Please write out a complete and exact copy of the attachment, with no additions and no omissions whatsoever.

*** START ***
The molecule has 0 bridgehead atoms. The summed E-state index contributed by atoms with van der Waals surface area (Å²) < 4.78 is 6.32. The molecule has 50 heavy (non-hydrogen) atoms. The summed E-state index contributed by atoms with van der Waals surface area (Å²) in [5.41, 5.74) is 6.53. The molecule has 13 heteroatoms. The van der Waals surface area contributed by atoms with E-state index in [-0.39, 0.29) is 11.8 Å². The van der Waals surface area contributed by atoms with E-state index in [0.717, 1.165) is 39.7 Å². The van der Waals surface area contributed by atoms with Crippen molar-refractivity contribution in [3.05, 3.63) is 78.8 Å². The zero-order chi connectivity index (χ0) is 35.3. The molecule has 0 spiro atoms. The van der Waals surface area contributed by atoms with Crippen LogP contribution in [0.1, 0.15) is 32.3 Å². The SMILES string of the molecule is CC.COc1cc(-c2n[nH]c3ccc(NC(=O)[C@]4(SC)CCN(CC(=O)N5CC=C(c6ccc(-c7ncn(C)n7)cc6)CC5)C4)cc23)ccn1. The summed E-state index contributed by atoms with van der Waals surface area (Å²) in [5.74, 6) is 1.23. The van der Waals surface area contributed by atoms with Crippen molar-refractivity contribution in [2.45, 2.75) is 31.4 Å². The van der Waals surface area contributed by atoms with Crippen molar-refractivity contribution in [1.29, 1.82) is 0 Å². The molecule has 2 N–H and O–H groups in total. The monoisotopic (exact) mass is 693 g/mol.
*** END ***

The molecule has 0 bridgehead atoms. The summed E-state index contributed by atoms with van der Waals surface area (Å²) < 4.78 is 6.32. The molecule has 50 heavy (non-hydrogen) atoms. The summed E-state index contributed by atoms with van der Waals surface area (Å²) in [5.41, 5.74) is 6.53. The molecule has 13 heteroatoms. The van der Waals surface area contributed by atoms with E-state index in [-0.39, 0.29) is 11.8 Å². The van der Waals surface area contributed by atoms with E-state index in [0.717, 1.165) is 39.7 Å². The van der Waals surface area contributed by atoms with Crippen molar-refractivity contribution in [3.05, 3.63) is 78.8 Å². The zero-order chi connectivity index (χ0) is 35.3. The molecule has 0 spiro atoms. The van der Waals surface area contributed by atoms with Crippen LogP contribution in [0.1, 0.15) is 32.3 Å². The SMILES string of the molecule is CC.COc1cc(-c2n[nH]c3ccc(NC(=O)[C@]4(SC)CCN(CC(=O)N5CC=C(c6ccc(-c7ncn(C)n7)cc6)CC5)C4)cc23)ccn1. The summed E-state index contributed by atoms with van der Waals surface area (Å²) in [5.74, 6) is 1.23. The van der Waals surface area contributed by atoms with Crippen molar-refractivity contribution in [2.45, 2.75) is 31.4 Å². The van der Waals surface area contributed by atoms with Crippen molar-refractivity contribution in [1.29, 1.82) is 0 Å². The molecule has 2 N–H and O–H groups in total. The monoisotopic (exact) mass is 693 g/mol.